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How Can I Go to Rehab Without Insurance?
Rehab Without Insurance
You’ve finally admitted you have a problem and you need help. But money’s tight, and you don’t have the means to pay for rehab – especially since you don’t have health insurance. Not to fear – you don’t have to let recovery fall to the wayside simply because you can’t afford it. There are low-cost – and even free – options for those who aren’t insured. You just have to be diligent in finding them.
Begin Your Search
First, familiarize yourself with the treatment options available. Do you need inpatient or outpatient services? Inpatient programs are those where you’re required to live at the treatment facility for the duration of the program, while outpatient treatment allows you to receive treatment during the day and go home at night. Determining which option best suits you will help you narrow down your search.
Next, zero in on national service locators. A great resource is the Substance Abuse & Mental Health Services Administration (SAMHSA) website, which provides referrals for local treatment facilities, support groups, and community-based organizations.
Free Rehab Programs
Most states provide funding for rehabilitation services that can be accessed by those with no insurance or income. These centers usually require that the clients qualify by meeting certain requirements, such as a demonstrated lack of income or addiction status and/or need for intervention.
To begin this process, one can get in touch with their state or local mental health or substance abuse agency. SAMHSA also maintains a Directory of Single State Agencies (SSA) for Substance Abuse Services that makes it easier for people to determine who to contact.
Another widely recognized and available treatment center offering free drug rehabilitation services is The Salvation Army. For over 100 years, The Salvation Army’s rehab programs provide spiritual, social, and emotional assistance for those struggling with drug and alcohol problems.
Even if free treatment isn’t available, there are other routes you can take to get the help you need. Here’s a look at some of those options:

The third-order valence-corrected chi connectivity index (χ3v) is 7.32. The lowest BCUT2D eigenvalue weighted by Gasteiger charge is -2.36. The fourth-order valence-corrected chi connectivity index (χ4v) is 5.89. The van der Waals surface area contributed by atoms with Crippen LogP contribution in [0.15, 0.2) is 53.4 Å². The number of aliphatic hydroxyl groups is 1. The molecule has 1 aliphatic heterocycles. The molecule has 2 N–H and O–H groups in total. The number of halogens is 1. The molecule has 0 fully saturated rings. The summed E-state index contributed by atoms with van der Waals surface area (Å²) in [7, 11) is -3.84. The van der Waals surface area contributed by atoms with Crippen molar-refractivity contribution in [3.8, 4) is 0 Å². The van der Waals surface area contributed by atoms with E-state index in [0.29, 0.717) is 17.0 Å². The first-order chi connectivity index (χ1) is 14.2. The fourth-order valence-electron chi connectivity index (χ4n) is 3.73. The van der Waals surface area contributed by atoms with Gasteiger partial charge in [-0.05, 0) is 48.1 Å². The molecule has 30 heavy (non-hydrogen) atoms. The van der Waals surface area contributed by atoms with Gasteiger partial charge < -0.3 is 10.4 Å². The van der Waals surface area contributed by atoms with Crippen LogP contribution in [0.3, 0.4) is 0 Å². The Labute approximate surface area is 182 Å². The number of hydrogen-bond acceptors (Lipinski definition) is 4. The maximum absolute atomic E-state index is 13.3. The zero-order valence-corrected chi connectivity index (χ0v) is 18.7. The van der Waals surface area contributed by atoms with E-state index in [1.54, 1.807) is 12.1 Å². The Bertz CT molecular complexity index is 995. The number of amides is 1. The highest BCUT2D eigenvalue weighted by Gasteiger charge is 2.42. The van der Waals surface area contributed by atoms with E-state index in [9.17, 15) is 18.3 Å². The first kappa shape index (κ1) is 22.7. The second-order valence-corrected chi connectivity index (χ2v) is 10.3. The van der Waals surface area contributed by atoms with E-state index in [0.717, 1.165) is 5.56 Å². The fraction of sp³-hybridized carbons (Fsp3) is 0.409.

- Insurance: Just because the Affordable Care Act (ACA) is under threat of repeal by the Trump administration doesn’t mean you can’t hurry and sign up for insurance in order to get treatment. In fact, a record number of Americans have signed up for 2017 coverage under the ACA. What are you waiting for?
- Loans: Many treatment centers provide financing, which allows qualified applicants to pay back the amount in small increments during or after treatment.
- Friends and Family: Asking for help is hard for anyone – especially when you’re asking for financial help. But you never know who might step up and invest in your recovery. It’s worth a shot.
Maintaining your health insurance coverage during job loss can be anxiety inducing and overwhelming, but there are options available to you. Upon losing job-based coverage, your former employer may offer you COBRA continuation. COBRA (Consolidated Omnibus Budget Reconciliation Act) provides workers and their families with the opportunity to continue the group health coverage that they previously had under their employer’s group health plan—for a limited amount of time.
In order to be eligible for COBRA, you must have insurance that is covered by COBRA, a qualifying event (including job loss), and be a qualified beneficiary. If you have lost your job, your employer will inform you of your eligibility to maintain your insurance through COBRA. You will have at least 60 days to decide if you would like to continue your coverage. Once you have decided to continue your coverage, you will sign up for COBRA, and you will be responsible for paying the entirety of your premium (what was previously covered by you and your employer).
Once you are enrolled in COBRA, you will have the same coverage that you previously had while you were employed. That includes any mental health and substance misuse treatment that was covered through your insurance plan. If you are pursuing treatment while covered by COBRA, treatment facilities will likely need you to fill out a COBRA election form and you will be responsible for paying your premium. Although it might be slightly more complicated than it was when you were employed, unemployment does not mean that you cannot receive the alcohol or drug treatment that you need.
The bottom line: There are ways to get the help you need if you don’t have the cash. Don’t let a lack of money stop you from living the sober life you deserve!
Additional Reading: 9 Practical Tips to Help Pay the Bills While You’re in Rehab